Which three writers use the least number of clichés per 100,000 words? Jane Austen (45 in 6 novels), Edith Wharton (62 in 22 novels) and Virginia Woolf (62 in 9 novels). Purveyors of the most clichés in their writing? James Patterson (160 in 22 Alex Cross books), Tom Wolfe (143 in 4 novels), and Kurt Vonnegut (140 in 14 novels). Updike was rated as producing 96 per 100,000 words over the course of 26 novels, which was one better than Toni Morrison did over 10 novels and six better than Twain did over the course of 13 novels.

What about the weather? Danielle Steel mentioned the weather in the first sentence of her 92 novels a whopping 46 percent of the time, followed by John Steinbeck (26 percent), Nicholas Sparks (22 percent), Willa Cather (21 percent), Stephen King (17 percent), Nora Roberts (16 percent), Tom Clancy (15 percent), Edith Wharton (14 percent), Janet Evanovich (10 percent), Charles Dickens (10 percent), D.H. Lawrence (8 percent), John Updike (8 percent), and Mark Twain (8 percent).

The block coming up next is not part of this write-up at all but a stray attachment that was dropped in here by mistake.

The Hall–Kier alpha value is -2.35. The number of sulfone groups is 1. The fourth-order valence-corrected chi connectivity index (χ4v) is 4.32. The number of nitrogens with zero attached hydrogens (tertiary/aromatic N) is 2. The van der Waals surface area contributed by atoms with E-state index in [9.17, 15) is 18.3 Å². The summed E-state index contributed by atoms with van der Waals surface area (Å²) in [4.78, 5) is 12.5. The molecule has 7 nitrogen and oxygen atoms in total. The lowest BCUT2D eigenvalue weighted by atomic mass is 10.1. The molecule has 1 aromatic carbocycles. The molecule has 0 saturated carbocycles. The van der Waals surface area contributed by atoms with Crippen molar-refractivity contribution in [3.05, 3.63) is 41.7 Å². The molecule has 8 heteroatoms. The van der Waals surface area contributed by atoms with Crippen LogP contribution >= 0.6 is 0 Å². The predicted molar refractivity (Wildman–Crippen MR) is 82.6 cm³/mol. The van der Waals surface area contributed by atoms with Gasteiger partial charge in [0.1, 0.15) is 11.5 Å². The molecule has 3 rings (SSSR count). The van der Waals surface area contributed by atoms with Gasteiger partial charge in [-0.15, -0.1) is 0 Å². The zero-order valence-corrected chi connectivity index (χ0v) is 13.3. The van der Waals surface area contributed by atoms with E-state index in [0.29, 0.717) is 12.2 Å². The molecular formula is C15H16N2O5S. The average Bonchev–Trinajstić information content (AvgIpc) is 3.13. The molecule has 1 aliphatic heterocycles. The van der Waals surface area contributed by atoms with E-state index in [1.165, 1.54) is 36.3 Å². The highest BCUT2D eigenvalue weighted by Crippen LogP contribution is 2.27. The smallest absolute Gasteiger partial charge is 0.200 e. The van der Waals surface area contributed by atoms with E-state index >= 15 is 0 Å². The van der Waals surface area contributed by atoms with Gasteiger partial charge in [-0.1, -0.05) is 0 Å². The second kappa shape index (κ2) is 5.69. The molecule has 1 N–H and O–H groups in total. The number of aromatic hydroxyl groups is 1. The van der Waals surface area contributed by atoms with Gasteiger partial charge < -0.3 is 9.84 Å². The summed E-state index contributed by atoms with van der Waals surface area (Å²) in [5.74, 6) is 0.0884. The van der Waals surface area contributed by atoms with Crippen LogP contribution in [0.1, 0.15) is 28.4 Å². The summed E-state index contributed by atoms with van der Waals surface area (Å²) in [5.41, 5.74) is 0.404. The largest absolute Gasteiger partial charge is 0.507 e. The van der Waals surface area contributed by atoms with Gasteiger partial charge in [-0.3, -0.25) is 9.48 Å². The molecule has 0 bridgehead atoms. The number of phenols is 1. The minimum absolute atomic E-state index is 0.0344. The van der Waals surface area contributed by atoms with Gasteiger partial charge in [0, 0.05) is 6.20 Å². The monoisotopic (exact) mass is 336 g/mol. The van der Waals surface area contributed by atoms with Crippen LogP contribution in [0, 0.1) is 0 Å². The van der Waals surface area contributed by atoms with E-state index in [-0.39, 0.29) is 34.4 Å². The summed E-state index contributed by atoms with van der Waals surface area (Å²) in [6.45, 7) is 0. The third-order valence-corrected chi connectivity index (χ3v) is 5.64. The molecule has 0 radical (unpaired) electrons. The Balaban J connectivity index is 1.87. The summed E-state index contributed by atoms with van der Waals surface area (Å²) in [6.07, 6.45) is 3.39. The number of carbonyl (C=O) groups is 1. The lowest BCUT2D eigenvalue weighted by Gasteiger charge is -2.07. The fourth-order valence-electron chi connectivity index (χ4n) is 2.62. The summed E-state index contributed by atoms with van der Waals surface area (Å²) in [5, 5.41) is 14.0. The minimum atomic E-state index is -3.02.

Amazon link-hardcover

Amazon link-paparback


The New Yorker has posted a full article by John Updike titled “The Future of Faith; Confessions of a churchgoer,” which was originally published in the Nov. 29, 1999 issue.

More than a reflection, the essay illustrates the research that Updike did for his articles. As a think piece, it’s superb, but it’s also excellent reporting. In his opening paragraph, Updike situates his remarks in a broader cultural context and notes the irony of a 1999 study by a sociologist at the University of Arizona:  “belief in the afterlife is going up, even as church attendance drops,” and as part of a “do-it-yourself trend, the sales of religious books have risen spectacularly, by fifty percent” from 1990-2000.